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Looming shutdown is stupid, but it’s not bipartisan stupidity

This is not fundamentally an argument between the two parties, it is an argument between two factions of the Republican Party.

Speaker John Boehner could decide at any moment to allow a clean continuing resolution to come to a vote and the immediate shutdown crisis would be over.
REUTERS/Joshua Roberts

Sorry. I was traveling and out-of-touch last week while the government shutdown became ever-more likely. With one day until the shutdown deadline and me just back, a few quick-and-dirty observations.

It’s stupid. I’m kinda tired of various metaphors, but for illustrating the stupidity, the “game of chicken” metaphor works pretty well. That’s a game where two teenaged boys drive their cars directly at one another on the beach and the first one who decides he would rather lose the game than participate in a murder-suicide is deemed the loser.

But it’s not bipartisan stupidity. In a game of chicken, any two idiots who have agreed to play the game are equally to blame for the stupidity. Democrats are just driving on the beach. It’s Republicans suffering from Obama (and Obamacare) Derangement Syndrome who have decided to just steer toward the other car.

But even the Republicans in the back seat know better. As James Fallows wrote yesterday, this is not fundamentally an argument between the two parties, it is an argument between two factions of the Republican Party “over whether compromise itself is legitimate.” Plenty of Republicans are saying publicly that it’s crazy, or at least stupid, to keep roaring down the beach toward a collision. But they cannot seem to get control of the brake or the steering wheel.

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As the New York Times reported, for example: Rep. Charlie Dent, Republican of Pennsylvania, said Sunday that he was actively courting Republicans and Democrats to get behind a temporary spending bill to avert a shutdown, even if it contained none of the additional measures the House passed over the weekend. “I’m prepared to vote for a clean resolution tomorrow,” Dent said. “It’s time to govern. I don’t intend to support a fool’s errand at this point.”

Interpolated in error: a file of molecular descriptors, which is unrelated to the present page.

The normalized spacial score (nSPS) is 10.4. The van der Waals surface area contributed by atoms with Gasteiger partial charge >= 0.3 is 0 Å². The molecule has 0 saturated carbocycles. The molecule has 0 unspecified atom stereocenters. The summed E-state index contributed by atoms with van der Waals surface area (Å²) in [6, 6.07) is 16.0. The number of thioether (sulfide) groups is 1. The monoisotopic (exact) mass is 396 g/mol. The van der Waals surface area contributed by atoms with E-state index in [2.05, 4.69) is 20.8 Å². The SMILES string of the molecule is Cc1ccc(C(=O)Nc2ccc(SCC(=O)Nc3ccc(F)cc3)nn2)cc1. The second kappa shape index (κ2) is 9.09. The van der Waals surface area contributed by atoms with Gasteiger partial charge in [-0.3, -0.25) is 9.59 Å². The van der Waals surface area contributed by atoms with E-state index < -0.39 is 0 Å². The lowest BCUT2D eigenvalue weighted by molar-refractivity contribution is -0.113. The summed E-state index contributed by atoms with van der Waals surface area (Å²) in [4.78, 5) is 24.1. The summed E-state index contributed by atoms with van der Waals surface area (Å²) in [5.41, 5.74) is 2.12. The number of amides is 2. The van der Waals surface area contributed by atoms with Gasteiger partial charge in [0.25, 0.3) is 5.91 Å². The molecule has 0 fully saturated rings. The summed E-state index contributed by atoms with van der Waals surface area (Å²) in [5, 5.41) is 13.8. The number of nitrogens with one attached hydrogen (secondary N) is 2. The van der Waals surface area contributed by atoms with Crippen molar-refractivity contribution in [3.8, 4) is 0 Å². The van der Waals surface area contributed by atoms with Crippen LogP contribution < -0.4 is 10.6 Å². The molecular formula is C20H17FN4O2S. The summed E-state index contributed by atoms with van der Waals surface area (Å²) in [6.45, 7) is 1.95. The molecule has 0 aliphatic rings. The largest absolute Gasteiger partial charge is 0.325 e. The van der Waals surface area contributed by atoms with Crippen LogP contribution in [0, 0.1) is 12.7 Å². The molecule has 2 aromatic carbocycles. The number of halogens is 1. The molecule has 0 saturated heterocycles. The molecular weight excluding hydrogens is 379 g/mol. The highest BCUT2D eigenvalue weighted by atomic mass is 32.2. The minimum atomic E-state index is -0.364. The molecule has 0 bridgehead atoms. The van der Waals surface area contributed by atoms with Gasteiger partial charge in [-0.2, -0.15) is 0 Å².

If only a clean continuing resolution (CR), to keep the government open at current spending levels (already restrained by the “sequester”) could come to a vote in both houses, the immediate crisis would be over. The Senate is ready to pass such a resolution — and with plenty of Republican votes. In the House, such a bill would pass with all Democrats plus a substantial minority of Republicans voting for it. So if the votes are there to avoid the collision, what’s the holdup?

‘Hastert Rule’

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It’s the “Hastert Rule,” which isn’t even a rule. The Hastert Rule is that the speaker of the House must use his power to prevent anything from coming to a vote unless it it is supported by a majority of his own party’s members. As I said, this is not a real rule, it’s a rule of thumb that not only can be disregarded at the discretion of the speaker, it has been disregarded several times in recent history by Speaker John Boehner.

Boehner could decide at any moment to allow a clean CR to come to a vote and the immediate shutdown crisis would be over. And I suspect he wants to. It’s possible that as I type these words, he has announced his intention to do so. He knows better. But he has been put on notice that every time he waives the Hastert Rule, the Tea Party wing of his caucus becomes more likely to dump him as speaker and put in a more reliable Hastertian. If you can stand one more use (abuse?) of the “game of chicken” metaphor, Boehner has control of the brake and the steering wheel, but knows that if he uses that control to avoid the collision, his buddies might not let him drive any more.

One more idea

In case you haven’t been obsessing on the scene on the beach, there is one more last-minute idea for avoiding the collision. The House could pass a CR that would be “clean” except for a provision that would make one change in Obamacare affecting only members of Congress and their staffs. It would eliminate the provision of the law that allows the federal government to subsidize the health insurance of members of Congress and their staff. Some Repubs apparently believe that if the Dems won’t do that, the public’s perception of which side is being a bigger jerk will switch. Clever? Possible? I have no idea.